Take the 2-minute tour ×
MathOverflow is a question and answer site for professional mathematicians. It's 100% free, no registration required.

An element $p$ of a commutative ring $R$ is called "prime" if, for any $a,b\in R$, whenever $ab$ is a multiple of $p$, either $a$ or $b$ is a multiple of $p$.

Is there a word for the "prime-like" property that, whenever $ab$ is a multiple of $p^2$, either $a$ or $b$ is divisible by $p$? Or another, more usual concept in ring theory that this is connected to?

I ask because the "prime-likeness" of $2$ in $R$ seems to control whether the quadratic formula can be made to work for monic polynomials over $R$ (as long as $2$ is also not a zero-divisor). This is because, if the discriminant of $x^2 + bx + c$ is a square $b^2 - 4c = d^2$, then $(-b+d)(-b-d) = 4c$, so at least one (and hence both) of $(-b+d)$ and $(-b-d)$ are multiples of $2$ in $R$. Their halves are the two roots of $x^2 + bx + c$.

For example, $2$ is "prime-like" in $\mathbb{Z}[\sqrt{2}]$, which is easy to verify elementarily. Hence a monic quadratic over $\mathbb{Z}[\sqrt{2}]$ factors iff its discriminant is a square. But $2$ is not "prime-like" in $\mathbb{Z}[\sqrt{5}]$, since $(\sqrt{5}-1)(\sqrt{5}+1) = 4$. And indeed, the discriminant of $x^2 -x-1$ is a square in $\mathbb{Z}[\sqrt{5}]$, but the polynomial doesn't factor there.

share|improve this question
add comment

1 Answer 1

I assume (based on your example) that you're primarily interested in the case where $R$ is the ring of integers in an algebraic extension of $\mathbb Q$. Then your property of being "prime-like" is equivalent to the property of generating a primary ideal.

So assume $R$ is a Dedekind domain (in particular ideals factor uniquely into products of prime ideals), and let $p\in R$ be an arbitrary element. Then

$p$ is "prime-like" if and only if $pR=P^k$ for some prime ideal $P$ of $R$ and some $k\in \mathbb N$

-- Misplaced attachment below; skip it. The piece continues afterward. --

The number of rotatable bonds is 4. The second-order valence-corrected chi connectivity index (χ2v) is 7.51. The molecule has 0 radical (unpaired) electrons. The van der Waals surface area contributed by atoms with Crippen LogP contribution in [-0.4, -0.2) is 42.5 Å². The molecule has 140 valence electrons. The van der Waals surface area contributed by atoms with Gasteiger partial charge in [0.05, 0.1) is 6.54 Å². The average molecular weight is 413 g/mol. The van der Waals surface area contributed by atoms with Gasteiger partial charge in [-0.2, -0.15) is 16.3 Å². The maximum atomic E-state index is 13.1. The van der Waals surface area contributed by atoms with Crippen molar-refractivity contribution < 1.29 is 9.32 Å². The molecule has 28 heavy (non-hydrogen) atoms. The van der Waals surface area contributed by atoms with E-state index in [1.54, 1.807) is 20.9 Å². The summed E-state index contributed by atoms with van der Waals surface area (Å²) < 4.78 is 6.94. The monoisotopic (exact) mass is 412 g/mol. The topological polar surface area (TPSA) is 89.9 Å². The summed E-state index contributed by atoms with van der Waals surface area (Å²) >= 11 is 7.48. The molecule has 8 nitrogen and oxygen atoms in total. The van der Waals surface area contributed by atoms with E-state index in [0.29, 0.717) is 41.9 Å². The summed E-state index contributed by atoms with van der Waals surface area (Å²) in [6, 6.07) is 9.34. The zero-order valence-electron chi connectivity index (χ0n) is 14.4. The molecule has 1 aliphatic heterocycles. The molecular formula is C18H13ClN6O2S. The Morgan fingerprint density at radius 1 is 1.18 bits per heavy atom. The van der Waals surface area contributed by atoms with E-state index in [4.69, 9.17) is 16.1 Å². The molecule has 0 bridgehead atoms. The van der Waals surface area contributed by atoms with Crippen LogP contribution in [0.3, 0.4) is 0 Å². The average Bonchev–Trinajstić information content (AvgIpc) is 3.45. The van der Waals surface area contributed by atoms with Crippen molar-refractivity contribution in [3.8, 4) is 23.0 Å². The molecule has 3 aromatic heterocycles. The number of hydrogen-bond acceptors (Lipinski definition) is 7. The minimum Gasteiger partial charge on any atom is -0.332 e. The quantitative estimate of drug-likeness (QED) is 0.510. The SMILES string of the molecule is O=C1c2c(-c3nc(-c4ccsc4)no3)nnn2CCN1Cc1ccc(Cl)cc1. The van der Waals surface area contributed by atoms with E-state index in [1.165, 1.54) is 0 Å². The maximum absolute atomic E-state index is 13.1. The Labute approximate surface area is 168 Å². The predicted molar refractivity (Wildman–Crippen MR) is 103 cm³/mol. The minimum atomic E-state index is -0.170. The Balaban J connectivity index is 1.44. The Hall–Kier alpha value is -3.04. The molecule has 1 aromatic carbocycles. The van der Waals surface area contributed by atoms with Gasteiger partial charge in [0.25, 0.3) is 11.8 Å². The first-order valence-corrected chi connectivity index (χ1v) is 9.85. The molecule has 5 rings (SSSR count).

i.e. "prime-like" in Dedekind domains is the same as "primary". An element $x$ in the fraction field of $R$ lies in $R$ iff the valuations $\nu_Q(x)$ are non-negative for all prime ideals $Q$ of $R$. So let $a,b\in R$ and assume $p^2\mid ab$. Then $\nu_Q(a/p)=\nu_Q(a)\geq 0$ and $\nu_Q(b/p)=\nu_Q(b)\geq 0$ for all primes $Q\neq P$. So to see that either $a/p$ or $b/p$ lies in $R$, one just has to check that one of them has positive $P$-valuation. But

$p^2\mid ab$ implies $\nu_P(a)+\nu_P(b)=\nu_P (ab) \geq \nu_P(p^2)=2\nu_P(p)$ which implies $\nu_P(a) \geq \nu_P(p)$ or $\nu_P(b) \geq \nu_P(p)$

so either $\nu_P(a/p)\geq 0$ or $\nu_P(b/p)\geq 0$. On the other hand, if the ideal $pR$ isn't primary then $p$ is not prime-like (the construction in Julian's comment can be generalized).

Of course I'm not sure what exactly you're looking for, but at least this clears up what is going on in your last example: while $2$ isn't "prime-like" in $\mathbb Z[\sqrt{5}]$, it is prime like in its integral closure $\mathbb Z[\frac{1+\sqrt{5}}{2}]$ (which is however unspectacular because it remains a prime in that ring).

share|improve this answer
    
Certainly all primes would be "primelike" in any ring. Let $p$ be prime. If $p^2 \mid ab$, then $ab \in (p^2) \subseteq (p)$ which implies $a \in (p)$ or $b \in (p)$. Don't think you need valuations for that. I am curious though where it stands in relation to irreducible or pseudo-prime or something like this. –  CPM Aug 18 '12 at 23:33
1  
@CPM: The point is that $p$ is a prime in $\mathbb Z$, but not necessarily in a ring of algebraic integers (namely if it's ramified at the extension). A main point of the question seems to be to determine whether $2$ is prime-like in certain extensions of $\mathbb Z$, so I think it's definitely reasonable to focus attention on primes in $\mathbb Z$. –  Florian Eisele Aug 18 '12 at 23:43
    
@CPM: To be even shorter: It is most definitely false that any prime $p\in\mathbb Z$ is prime-like in any ring. –  Florian Eisele Aug 18 '12 at 23:52
    
Ah, I thought he was wondering in general about where prime-like stood in relation to prime in any old ring. My mistake. –  CPM Aug 18 '12 at 23:54
1  
In general, there are many ways to extend the valuation $v_p$ to the ring of integers of a number fields (the extension correspond to primes lying over $p$). I believe your statement that a prime $p\in\mathbb{Z}$ is prime-like in the ring of algebraic integers in a number field is false. Consider, for example, $p=5$, $R=\mathbb{Z}[i]$, $a=(2+i)^2$, $b=(2-i)^2$. We have $ab=25$, so $5^2|ab$, but $5\nmid a$, $5\nmid b$. –  Julian Rosen Aug 19 '12 at 0:22
show 5 more comments

Your Answer

 
discard

By posting your answer, you agree to the privacy policy and terms of service.

Not the answer you're looking for? Browse other questions tagged or ask your own question.